Marriage to Andrew Jackson and Life at The Hermitage

The Duel

Andrew Jackson killing Charles Dickinson, woodcut

The Hermitage, the residence and burial place of General Jackson

A hand-colored lithograph of the home of Rachel and Andrew Jackson in Tennessee.

Copy of agreement for a duel to take place between Andrew Jackson and Charles Dickinson.

Copy of the agreement signed by Andrew Jackson's and Charles Dickinson's seconds for their duel, which took place on May 30, 1806.

It is obvious just by looking at the letters Rachel and Andrew Jackson exchanged that they had a loving and caring relationship.  Andrew addressed Rachel as “my love” or “my dear wife,” and Rachel lovingly called Andrew “my dear one” or “my dear husband” in her letters.  In person, Rachel affectionately called Andrew “the General,” as many people did for his military exploits.  

Their plantation in Tennessee was called The Hermitage, and although it started out as a log cabin, it became a beautiful home.  Rachel was known as an excellent housekeeper, gracious hostess, and efficient manager, and Jackson had an almost fanatical devotion to her. (1) The Jacksons hosted many important and notable people, including James and Sarah Polk, Aaron Burr, James and Elizabeth Monroe, Sam Houston, Jefferson Davis, and Thomas H. Benton. (2) The future first lady Sarah Polk, herself a socially-inclined political wife, had nothing but the highest praise for the Jacksons, especially Rachel.  Sarah Polk said Rachel was the “childless mother of the whole neighborhood.” (3) Sarah Polk also said that Rachel was “the soul of merry-making and the embodiment of benevolence and charity.” (4)

The Jacksons had no biological children, but they adopted a couple of Rachel’s nephews, and, according to several accounts, there were always children living at The Hermitage.  Rachel’s health was always a concern, therefore as her husband began to rise in politics, she did not always attend events with him in person, however she remained his ardent supporter.  

Andrew Jackson was involved in multiple duels during his lifetime, most of which were fought over Rachel’s honor.  In fact, only one of Jackson’s documented duels didn’t grow directly or indirectly from scandal of their marriage and slanders to Rachel, according to Augustus C. Buell’s book.  Jackson’s arguably most prolific duel took place in May 1806--the exact date varies--with Charles Dickinson. Dickinson, who was 25 years old at the time, was a renowned duelist and was known as a “dead shot.” (5) There are disagreements about the exact remark or instance that caused the duel, however it was undoubtedly over Rachel Jackson.  Dickinson had made several remarks about Rachel that angered Jackson, and eventually a duel was inevitable. Jackson, who was nearly 40 years old at the time of the duel, left his home a few days before the duel, and, according to Buell, Rachel Jackson knew where he was going.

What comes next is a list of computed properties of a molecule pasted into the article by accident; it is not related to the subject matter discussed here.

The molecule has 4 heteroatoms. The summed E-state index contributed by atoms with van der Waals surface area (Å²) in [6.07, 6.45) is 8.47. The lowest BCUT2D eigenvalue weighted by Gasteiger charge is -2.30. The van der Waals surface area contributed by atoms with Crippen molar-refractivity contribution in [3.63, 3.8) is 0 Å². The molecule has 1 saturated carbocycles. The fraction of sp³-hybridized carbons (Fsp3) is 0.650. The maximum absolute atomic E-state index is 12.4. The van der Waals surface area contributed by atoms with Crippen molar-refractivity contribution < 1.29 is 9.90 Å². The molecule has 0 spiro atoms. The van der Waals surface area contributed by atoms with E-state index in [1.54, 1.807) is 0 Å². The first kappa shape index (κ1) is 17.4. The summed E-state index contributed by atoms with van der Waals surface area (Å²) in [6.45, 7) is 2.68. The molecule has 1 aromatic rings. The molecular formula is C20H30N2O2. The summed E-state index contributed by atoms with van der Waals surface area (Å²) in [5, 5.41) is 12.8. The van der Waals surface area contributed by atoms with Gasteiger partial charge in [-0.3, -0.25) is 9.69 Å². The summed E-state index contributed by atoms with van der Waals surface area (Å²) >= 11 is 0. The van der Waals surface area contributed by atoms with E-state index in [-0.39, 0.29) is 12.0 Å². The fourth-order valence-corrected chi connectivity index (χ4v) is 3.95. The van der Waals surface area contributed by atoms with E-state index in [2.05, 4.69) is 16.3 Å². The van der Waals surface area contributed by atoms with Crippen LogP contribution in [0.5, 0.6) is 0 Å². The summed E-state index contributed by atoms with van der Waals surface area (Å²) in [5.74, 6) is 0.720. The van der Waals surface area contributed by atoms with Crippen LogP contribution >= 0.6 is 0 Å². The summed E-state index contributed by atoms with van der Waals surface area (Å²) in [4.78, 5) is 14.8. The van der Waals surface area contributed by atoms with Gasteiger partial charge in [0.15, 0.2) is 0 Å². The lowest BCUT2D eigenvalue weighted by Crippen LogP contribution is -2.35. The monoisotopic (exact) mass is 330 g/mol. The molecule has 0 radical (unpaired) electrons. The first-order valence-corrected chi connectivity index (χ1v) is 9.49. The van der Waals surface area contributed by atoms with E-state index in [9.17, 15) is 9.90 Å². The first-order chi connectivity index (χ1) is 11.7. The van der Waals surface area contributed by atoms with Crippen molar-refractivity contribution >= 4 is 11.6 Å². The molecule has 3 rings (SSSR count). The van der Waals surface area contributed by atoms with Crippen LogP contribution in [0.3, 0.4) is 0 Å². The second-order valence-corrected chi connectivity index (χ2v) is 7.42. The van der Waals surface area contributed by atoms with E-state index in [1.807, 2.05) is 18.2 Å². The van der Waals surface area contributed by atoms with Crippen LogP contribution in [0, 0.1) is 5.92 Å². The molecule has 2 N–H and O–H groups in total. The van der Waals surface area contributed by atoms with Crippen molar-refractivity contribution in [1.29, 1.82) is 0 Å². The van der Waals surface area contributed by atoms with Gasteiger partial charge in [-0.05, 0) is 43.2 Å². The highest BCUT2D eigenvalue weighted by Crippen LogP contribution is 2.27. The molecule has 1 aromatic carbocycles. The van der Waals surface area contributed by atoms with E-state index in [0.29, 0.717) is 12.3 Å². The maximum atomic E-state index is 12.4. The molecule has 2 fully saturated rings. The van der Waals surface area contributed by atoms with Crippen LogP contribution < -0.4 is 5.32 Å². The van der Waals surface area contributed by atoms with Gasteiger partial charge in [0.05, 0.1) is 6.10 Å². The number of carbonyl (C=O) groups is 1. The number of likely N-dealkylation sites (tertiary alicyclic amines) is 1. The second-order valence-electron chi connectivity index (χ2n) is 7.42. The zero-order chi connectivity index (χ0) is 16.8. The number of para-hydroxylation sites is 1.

Dickinson fired first, however he apparently stepped back from the line after, which caused Jackson to delay his shot by a few seconds.  Jackson then took his shot and Dickinson fell to the ground. Jackson then revealed he had been severely wounded by Dickinson’s shot, though he did not miss the opportunity to get his shot in. (6) Dickinson died later that night of his wounds, and it is speculated that the injury Jackson sustained in this duel came back to claim his life nearly 40 years later. (7)

An 1806 newspaper account of the duel, recounted in Josephus Guild’s book, stated “The love of Andrew Jackson for Rachel Robards cost Charles Dickinson his life.”  (8) It is clear Jackson was deeply protective of his wife, and would not allow offensive comments about her to go unchallenged. 


(1): Caldwell, Project Gutenberg’s Andrew Jackson’s Hermitage.

(2): Caldwell, Project Gutenberg’s Andrew Jackson’s Hermitage.

(3): Buell, History of Andrew Jackson, 223.

(4): Buell, History of Andrew Jackson, 224.

(5): Buell, History of Andrew Jackson, 160.

(6): Buell, History of Andrew Jackson, 175.

(7): Buell, History of Andrew Jackson, 222.

(8): Guild, Old Times in Tennessee, 211.

Marriage to Andrew Jackson and Life at The Hermitage